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[Updated below]

We’re very proud to announce that VMware Infrastructure 3 version 3.5 [warning: sound] is now generally available.

First of all, let’s get this right: the product is named "VMware Infrastructure 3 version 3.5". Not VI3.5 or ‘virtual’ infrastructure anything.

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Mike Laverick has a very nice and comprehensive and administrator-oriented overview What’s Different in VI3 v3.5 (see the Table of Contents at right). Highly recommended. It looks like this will be Appendix C of the new edition of VMware Infrastructure 3: Advanced Technical Design Guide and Advanced Operations Guide.  He concludes:

As
you can see VMware have once again added new functionality to both ESX
and VirtualCenter at no additional “upgrade” cost. Additionally, there
has been some significant finessing of existing features which make the
administration of VI-3.5 easier. The core product remains the same
despite the introduction of DPM [Distributed Power Management], VUM
[VMware Update Manager] and Guided Consolidation.

Gabrie has some first impressions on his experiences

And Bob Plankers is already weighing in with Things I Already Like In ESX 3.5/VC 2.5

  • Round-robin multipath support.
  • NTP configuration via VirtualCenter.
  • Virtual machine MAC address configuration via VirtualCenter.
  • Growing disk files via VirtualCenter.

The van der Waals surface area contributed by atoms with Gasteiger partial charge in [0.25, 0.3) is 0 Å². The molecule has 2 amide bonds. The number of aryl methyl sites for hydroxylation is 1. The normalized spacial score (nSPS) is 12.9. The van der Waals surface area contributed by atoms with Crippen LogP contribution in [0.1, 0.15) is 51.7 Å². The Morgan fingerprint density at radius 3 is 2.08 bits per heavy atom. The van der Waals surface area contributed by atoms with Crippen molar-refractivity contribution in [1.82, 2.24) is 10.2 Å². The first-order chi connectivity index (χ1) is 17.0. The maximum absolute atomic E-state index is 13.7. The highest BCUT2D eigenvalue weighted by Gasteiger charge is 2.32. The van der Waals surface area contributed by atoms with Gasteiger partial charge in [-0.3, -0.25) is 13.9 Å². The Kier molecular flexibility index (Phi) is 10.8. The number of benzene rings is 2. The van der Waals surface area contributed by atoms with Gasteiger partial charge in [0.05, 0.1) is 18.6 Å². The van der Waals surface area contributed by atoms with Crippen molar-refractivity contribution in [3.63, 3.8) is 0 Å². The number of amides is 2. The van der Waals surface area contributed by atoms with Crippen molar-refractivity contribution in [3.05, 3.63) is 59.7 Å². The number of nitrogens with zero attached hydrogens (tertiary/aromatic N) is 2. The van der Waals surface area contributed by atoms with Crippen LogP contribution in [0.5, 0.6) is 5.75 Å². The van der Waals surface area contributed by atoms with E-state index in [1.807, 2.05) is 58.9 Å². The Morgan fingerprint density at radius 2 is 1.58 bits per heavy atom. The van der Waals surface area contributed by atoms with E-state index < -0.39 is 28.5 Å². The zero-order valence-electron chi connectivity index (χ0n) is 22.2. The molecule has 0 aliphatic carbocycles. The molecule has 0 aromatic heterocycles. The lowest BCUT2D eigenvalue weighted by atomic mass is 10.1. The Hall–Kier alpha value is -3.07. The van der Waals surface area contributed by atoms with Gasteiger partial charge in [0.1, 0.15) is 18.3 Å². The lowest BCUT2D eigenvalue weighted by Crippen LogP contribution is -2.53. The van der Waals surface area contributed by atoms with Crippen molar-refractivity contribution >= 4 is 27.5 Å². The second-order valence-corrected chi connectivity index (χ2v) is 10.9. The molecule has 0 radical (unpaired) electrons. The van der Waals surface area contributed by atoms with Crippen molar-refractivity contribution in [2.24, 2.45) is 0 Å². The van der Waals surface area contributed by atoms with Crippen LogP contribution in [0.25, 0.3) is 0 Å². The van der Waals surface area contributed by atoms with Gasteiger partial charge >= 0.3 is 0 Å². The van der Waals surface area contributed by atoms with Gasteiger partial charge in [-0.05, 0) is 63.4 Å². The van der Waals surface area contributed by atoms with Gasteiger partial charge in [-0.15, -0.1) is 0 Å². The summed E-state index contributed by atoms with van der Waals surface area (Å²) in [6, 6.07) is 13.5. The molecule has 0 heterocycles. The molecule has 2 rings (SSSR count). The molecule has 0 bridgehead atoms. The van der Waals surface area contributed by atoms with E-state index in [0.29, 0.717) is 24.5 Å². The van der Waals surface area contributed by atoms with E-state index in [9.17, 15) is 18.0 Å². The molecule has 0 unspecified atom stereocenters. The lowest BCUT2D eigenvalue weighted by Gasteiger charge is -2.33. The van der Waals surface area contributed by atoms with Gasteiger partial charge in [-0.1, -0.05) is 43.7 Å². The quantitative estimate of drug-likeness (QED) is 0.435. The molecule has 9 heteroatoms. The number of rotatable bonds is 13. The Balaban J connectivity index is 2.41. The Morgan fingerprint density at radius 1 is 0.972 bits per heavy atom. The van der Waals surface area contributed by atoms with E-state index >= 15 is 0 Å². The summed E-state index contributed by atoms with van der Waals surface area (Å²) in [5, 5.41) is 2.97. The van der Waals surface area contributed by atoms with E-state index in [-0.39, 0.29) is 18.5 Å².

• Paravirtualization options, even though it’ll probably be decades before any OS I run takes advantage of it.[0]
  • The fact that you can VMotion between ESX 3.0 and 3.5 so the upgrade process looks almost brainless.[1]

(To be fair, he also has two things he already doesn’t like.)

For further reactions and new tricks as people start to use this release, keep your browser tuned to Planet V12n, VMware Community Blogs, and the New Features in VI3 v3.5 Community.

[Update: rastix @ baeke.info, while admitting that his customers will be interested in Storage VMotion, Update Manager, and integrated Converter, also lists some of the features he likes:

  • Integration of tools like Guided Consolidation and VMware Converter in the VI Client.
  • Image
    customization of 64-bit guests. This is probably still based on the
    sysprep format for Windows Server 2003 and earlier. Remember that Vista
    and Windows Server 2008 use a different format (xml-based).
  • Provisioning across datacenters. In previous versions, you had to have templates in each datacenter.
  • Datastore
    browser that supports file sharing between hosts. You will be able to
    just cut and paste files between ESX hosts. Seems like a basic feature
    to have but in the past you had to do this from the console.
  • Support
    for 256GB of RAM in the ESX host and 64GB of RAM for a guest.
    Interesting but I doubt there will be many customers who need more than
    16GB for a guest. Gotta run the race though. 😉
  • Lockdown mode: the ability to prohibit management of a host when it is already managed by VirtualCenter.
  • Limit the amount of remote console connections.]